Wednesday, October 12, 2011

Lulav - the Old-New Jewish Symbol?

Since the state of Israel has effectively taken over the two most common Jewish symbols - the Star of David on its flag, and the Menorah on its official seal - maybe there is need for a symbol of Judaism that is independent of the State of Israel. If so, I nominate the lulav - the palm frond used at Sukkoth as part of the "four species."

As the Talmud tells, us the four species represent all the human types together, and the holiday of Sukkoth itself is considered a universal holiday, since it is a thanksgiving for the past year's harvest as well as a prayer for rain for the coming years. And rain, as the rabbis point out, falls on all people: Jews and non-Jews alike. In temple times 70 bulls where offered as sacrifices on Sukkoth - symbolizing "the 70 nations of the world." Despite, or perhaps because, of this universal aspect, the lulav was a much beloved symbol of Judaism in the late second temple times and in the century or so afterwards. It appears on many synagogue mosaics from that period, and on various coins issued by Jewish authorities.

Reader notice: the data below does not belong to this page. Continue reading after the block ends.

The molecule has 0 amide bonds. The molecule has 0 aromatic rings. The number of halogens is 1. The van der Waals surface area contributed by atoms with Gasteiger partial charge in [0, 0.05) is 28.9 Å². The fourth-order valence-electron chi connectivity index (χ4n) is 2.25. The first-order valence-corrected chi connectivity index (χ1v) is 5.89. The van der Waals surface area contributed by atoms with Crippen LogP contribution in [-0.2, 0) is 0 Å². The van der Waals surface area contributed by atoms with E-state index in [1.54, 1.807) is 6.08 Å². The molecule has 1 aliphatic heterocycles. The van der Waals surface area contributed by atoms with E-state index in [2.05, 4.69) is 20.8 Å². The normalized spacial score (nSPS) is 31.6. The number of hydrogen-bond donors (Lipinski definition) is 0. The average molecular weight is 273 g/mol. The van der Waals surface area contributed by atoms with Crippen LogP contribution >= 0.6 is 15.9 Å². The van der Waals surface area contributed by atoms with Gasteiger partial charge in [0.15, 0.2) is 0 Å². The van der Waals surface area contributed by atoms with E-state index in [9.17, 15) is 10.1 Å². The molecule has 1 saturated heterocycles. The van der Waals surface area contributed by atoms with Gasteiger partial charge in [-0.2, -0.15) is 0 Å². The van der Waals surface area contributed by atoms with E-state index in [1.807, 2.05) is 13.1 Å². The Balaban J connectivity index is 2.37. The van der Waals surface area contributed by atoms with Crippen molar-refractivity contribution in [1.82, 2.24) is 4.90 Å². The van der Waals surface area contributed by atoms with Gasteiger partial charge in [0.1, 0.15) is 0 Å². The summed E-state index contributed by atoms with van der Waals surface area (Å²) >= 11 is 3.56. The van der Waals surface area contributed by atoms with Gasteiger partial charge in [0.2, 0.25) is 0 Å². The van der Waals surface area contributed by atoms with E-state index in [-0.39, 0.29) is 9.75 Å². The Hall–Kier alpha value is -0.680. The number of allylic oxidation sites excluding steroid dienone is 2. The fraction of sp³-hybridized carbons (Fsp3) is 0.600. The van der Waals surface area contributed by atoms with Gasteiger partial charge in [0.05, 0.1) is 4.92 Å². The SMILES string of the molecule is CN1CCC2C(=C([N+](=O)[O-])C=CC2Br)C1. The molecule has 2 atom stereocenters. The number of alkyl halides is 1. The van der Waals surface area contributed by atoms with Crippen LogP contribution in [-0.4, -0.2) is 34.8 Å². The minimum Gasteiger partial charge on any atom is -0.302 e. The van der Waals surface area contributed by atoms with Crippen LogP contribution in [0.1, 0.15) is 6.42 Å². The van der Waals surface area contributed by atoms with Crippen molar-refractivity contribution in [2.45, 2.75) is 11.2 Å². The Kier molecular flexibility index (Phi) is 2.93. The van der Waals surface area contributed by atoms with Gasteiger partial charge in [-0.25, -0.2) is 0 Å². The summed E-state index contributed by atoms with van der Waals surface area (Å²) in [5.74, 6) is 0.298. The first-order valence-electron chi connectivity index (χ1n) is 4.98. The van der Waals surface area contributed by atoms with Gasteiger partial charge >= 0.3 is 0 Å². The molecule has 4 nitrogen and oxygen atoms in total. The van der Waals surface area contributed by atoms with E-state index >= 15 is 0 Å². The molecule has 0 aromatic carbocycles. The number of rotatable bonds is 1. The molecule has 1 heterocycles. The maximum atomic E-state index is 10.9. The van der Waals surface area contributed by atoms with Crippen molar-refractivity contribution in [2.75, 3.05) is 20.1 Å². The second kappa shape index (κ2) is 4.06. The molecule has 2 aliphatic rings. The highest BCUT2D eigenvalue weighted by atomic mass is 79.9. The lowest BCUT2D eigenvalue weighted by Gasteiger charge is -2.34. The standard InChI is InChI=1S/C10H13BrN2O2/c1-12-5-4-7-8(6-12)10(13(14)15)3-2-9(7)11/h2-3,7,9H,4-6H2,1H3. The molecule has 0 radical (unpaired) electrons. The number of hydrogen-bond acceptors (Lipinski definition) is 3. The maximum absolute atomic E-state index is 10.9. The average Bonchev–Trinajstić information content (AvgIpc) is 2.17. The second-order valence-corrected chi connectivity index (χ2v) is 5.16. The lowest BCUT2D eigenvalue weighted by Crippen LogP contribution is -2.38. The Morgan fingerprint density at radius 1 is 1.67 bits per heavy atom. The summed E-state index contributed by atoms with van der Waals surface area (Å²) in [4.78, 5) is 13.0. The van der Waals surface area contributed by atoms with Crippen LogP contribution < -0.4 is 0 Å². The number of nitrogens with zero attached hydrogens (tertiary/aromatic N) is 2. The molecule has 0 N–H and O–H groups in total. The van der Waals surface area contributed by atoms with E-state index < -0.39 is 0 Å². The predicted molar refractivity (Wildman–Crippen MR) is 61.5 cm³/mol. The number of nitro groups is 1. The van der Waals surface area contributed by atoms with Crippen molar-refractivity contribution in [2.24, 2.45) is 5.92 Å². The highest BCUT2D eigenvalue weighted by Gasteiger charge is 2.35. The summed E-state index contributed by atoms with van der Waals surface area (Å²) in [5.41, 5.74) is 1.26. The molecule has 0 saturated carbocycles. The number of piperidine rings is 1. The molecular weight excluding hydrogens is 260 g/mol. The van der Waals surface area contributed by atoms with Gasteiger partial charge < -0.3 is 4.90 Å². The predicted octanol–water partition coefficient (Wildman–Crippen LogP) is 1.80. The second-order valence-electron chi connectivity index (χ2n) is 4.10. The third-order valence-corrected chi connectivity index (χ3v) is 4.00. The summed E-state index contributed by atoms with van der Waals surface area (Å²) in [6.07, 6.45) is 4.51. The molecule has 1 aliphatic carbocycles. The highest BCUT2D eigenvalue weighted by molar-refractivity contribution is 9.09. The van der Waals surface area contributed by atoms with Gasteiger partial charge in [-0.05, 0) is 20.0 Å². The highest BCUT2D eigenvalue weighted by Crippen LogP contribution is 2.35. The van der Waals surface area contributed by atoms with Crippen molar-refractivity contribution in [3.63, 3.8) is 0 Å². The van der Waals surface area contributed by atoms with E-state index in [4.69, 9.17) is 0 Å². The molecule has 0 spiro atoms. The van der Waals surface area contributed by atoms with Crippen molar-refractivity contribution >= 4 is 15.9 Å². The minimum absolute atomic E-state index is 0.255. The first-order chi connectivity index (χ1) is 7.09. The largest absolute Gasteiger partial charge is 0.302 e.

Anonymous Anonymous said...

Hi Syd. I just read about Rebecca Vilkomerson, leader of Jewish Voice for Peace. You've probably already heard of Rebecca and her organization but in case you haven't here is a link to it:

If you ever want to post on (your perspective on -- not sure if you are born and raised in Canada or not) differences between Canadian and American Jewish perspectives on Israeli politics I would very much look forward to joining the discussion. In my opinion there is a much larger contingent of liberal Jews in American vs. Canada. This may be due to the (from my perspective) the greater numbers of Reform Jews in America vs. Canada (Reformism is not too populuar outside of the US, no? Canadian Jews are mainly conservative or orthodox, no?).

11:39 pm  

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